Renaissance Figures of Speech by Sylvia AdamsonRenaissance Figures of Speech by Sylvia Adamson

Renaissance Figures of Speech

EditorSylvia Adamson, Gavin Alexander, Katrin Ettenhuber

Hardcover | February 4, 2008

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The Renaissance saw a renewed and energetic engagement with classical rhetoric; recent years have seen a similar revival of interest in Renaissance rhetoric. As Renaissance critics recognised, figurative language is the key area of intersection between rhetoric and literature. This book is the first modern account of Renaissance rhetoric to focus solely on the figures of speech. It reflects a belief that the figures exemplify the larger concerns of rhetoric, and connect, directly or by analogy, to broader cultural and philosophical concerns within early modern society. Thirteen authoritative contributors have selected a rhetorical figure with a special currency in Renaissance writing and have used it as a key to one of the period's characteristic modes of perception, forms of argument, states of feeling or styles of reading.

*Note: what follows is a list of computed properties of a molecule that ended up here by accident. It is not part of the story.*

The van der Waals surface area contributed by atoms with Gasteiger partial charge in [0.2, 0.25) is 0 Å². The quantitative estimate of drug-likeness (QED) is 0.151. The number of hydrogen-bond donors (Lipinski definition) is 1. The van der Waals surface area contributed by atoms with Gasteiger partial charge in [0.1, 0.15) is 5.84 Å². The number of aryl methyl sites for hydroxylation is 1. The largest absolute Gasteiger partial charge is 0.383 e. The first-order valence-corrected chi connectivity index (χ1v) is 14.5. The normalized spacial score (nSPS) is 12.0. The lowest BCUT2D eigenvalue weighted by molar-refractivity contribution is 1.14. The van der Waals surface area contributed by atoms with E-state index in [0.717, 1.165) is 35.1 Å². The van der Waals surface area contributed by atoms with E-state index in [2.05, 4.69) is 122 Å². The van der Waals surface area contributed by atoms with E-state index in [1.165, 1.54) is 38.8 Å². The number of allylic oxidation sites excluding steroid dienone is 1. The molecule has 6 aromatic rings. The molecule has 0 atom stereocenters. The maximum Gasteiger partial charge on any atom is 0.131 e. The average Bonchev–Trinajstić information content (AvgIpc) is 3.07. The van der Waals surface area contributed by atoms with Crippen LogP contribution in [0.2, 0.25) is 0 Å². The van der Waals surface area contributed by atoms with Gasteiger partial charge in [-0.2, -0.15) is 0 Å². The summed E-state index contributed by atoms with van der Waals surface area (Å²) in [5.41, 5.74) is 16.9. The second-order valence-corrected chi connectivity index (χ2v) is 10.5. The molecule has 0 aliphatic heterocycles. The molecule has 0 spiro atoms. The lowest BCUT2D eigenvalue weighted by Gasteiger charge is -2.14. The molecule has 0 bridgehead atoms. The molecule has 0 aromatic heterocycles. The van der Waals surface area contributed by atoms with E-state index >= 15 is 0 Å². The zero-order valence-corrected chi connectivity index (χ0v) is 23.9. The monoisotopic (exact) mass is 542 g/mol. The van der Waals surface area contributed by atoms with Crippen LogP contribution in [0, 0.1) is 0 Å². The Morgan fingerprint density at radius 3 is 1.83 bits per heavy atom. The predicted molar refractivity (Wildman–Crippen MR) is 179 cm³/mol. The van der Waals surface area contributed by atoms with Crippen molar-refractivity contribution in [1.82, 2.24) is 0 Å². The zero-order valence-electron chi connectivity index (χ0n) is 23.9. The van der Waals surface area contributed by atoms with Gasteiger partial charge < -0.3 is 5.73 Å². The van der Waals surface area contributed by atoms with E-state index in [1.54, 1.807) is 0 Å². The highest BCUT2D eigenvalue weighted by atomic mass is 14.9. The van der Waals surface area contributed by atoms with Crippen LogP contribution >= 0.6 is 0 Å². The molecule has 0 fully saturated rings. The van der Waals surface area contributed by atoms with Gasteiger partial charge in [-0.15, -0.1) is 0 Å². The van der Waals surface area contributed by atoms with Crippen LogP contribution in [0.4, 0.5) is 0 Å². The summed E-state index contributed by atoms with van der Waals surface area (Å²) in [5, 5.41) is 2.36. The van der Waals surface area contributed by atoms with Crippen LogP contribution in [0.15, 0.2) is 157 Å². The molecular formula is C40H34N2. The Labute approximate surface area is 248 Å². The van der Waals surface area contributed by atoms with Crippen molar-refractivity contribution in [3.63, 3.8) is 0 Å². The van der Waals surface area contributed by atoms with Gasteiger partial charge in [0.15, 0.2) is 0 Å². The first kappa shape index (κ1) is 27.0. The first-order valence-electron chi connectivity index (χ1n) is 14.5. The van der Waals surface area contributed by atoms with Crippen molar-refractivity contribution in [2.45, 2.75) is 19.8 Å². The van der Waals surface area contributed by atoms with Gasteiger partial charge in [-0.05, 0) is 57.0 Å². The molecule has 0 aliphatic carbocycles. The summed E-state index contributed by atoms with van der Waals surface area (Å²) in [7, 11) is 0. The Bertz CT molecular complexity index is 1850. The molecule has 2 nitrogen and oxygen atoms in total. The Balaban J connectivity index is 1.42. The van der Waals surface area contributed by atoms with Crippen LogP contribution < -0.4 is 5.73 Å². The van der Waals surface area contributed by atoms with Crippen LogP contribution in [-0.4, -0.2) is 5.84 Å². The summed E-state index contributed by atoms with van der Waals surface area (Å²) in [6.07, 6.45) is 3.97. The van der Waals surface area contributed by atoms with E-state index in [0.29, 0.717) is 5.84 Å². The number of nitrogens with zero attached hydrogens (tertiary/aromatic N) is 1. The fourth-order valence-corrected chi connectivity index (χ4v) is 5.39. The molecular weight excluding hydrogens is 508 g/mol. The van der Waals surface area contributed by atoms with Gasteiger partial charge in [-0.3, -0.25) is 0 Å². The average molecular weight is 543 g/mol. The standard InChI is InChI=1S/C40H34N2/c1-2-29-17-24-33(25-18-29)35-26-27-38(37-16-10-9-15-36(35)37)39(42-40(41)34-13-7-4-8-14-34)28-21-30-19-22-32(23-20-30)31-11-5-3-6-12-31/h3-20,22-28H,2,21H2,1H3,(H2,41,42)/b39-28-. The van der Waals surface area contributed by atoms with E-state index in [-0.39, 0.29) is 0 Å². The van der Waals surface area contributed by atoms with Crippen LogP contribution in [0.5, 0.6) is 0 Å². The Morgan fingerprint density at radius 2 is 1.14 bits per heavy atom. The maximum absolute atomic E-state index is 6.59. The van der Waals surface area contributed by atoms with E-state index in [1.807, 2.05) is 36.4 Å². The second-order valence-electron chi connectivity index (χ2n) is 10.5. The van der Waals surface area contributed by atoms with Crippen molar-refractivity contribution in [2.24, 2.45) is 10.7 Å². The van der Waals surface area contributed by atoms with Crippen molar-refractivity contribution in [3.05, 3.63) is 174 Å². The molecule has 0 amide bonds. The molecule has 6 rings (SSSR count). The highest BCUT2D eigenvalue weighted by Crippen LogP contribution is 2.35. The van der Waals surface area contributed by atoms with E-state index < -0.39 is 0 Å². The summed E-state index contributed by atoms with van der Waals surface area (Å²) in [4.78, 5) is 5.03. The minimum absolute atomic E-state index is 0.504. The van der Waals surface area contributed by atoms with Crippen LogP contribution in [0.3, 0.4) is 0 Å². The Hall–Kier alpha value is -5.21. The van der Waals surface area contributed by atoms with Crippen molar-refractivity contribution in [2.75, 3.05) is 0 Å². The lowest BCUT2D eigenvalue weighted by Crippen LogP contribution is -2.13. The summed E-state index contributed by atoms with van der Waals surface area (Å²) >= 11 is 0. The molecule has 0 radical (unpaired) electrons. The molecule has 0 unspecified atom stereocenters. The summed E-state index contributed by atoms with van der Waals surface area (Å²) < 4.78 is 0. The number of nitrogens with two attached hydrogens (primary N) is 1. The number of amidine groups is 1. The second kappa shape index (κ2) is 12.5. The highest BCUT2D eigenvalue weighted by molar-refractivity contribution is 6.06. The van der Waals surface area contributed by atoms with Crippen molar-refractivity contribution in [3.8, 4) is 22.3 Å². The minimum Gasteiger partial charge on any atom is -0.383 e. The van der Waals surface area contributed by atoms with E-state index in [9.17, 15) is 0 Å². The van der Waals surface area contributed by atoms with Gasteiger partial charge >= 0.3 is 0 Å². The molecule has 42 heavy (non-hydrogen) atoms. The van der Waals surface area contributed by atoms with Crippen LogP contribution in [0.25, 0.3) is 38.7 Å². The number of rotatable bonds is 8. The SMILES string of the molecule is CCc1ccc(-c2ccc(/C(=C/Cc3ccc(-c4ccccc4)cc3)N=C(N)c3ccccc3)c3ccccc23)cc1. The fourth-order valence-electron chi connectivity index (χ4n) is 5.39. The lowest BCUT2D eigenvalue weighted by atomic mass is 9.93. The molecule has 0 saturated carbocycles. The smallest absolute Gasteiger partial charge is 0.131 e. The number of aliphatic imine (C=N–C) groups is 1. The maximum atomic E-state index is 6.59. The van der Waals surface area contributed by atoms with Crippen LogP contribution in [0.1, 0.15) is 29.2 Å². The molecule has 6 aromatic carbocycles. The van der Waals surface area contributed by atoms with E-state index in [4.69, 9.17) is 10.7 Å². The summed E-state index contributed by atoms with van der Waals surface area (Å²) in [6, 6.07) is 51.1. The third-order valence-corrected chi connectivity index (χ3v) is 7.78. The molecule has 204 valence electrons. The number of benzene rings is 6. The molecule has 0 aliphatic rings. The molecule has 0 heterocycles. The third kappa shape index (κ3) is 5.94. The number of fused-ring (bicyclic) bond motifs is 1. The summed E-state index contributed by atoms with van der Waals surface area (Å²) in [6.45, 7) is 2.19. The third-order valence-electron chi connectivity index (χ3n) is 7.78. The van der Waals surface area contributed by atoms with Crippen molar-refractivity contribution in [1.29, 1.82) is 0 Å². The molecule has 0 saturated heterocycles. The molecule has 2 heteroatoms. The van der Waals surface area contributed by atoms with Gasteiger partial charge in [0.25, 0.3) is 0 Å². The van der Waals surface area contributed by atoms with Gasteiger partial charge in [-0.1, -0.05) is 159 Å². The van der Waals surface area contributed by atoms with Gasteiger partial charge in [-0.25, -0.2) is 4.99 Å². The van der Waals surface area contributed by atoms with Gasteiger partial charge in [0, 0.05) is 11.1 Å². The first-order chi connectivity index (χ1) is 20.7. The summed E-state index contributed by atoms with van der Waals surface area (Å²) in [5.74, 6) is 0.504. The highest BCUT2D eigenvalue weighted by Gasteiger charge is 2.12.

Katrin Ettenhuber is Fellow and Lecturer in English at Pembroke College, Cambridge.
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Title:Renaissance Figures of SpeechFormat:HardcoverDimensions:320 pages, 8.98 × 5.98 × 0.98 inPublished:February 4, 2008Publisher:Cambridge University PressLanguage:English

The following ISBNs are associated with this title:

ISBN - 10:0521866405

ISBN - 13:9780521866408

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Table of Contents

Introduction: the figures in Renaissance theory and practice Sylvia Adamson, Gavin Alexander and Katrin Ettenhuber; 1. Synonymia: or, in other words Sylvia Adamson; 2. Compar or Parison: measure for measure Russ McDonald; 3. Periodos: squaring the circle Janel Mueller; 4. Puns: serious wordplay Sophie Read; 5. Prosopopoeia: the speaking figure Gavin Alexander; 6. Ekphrasis: painting in words Claire Preston; 7. Hysteron proteron, or the preposterous Patricia Parker; 8. Paradiastole: redescribing the vices as virtues Quentin Skinner; 9. Syncrisis: the figure of contestation Ian Donaldson; 10. Testimony: the artless proof R. W. Serjeantson; 11. Hyperbole: exceeding similitude Katrin Ettenhuber; 12. Metalepsis: the boundaries of metaphor Brian Cummings; 13. The vices of style William Poole.

Editorial Reviews

"[T]his collection is an excellent introduction to Renaissance rhetoric and its significance for early modern thinking and writing."
-Studies in English Literature, 1500-1900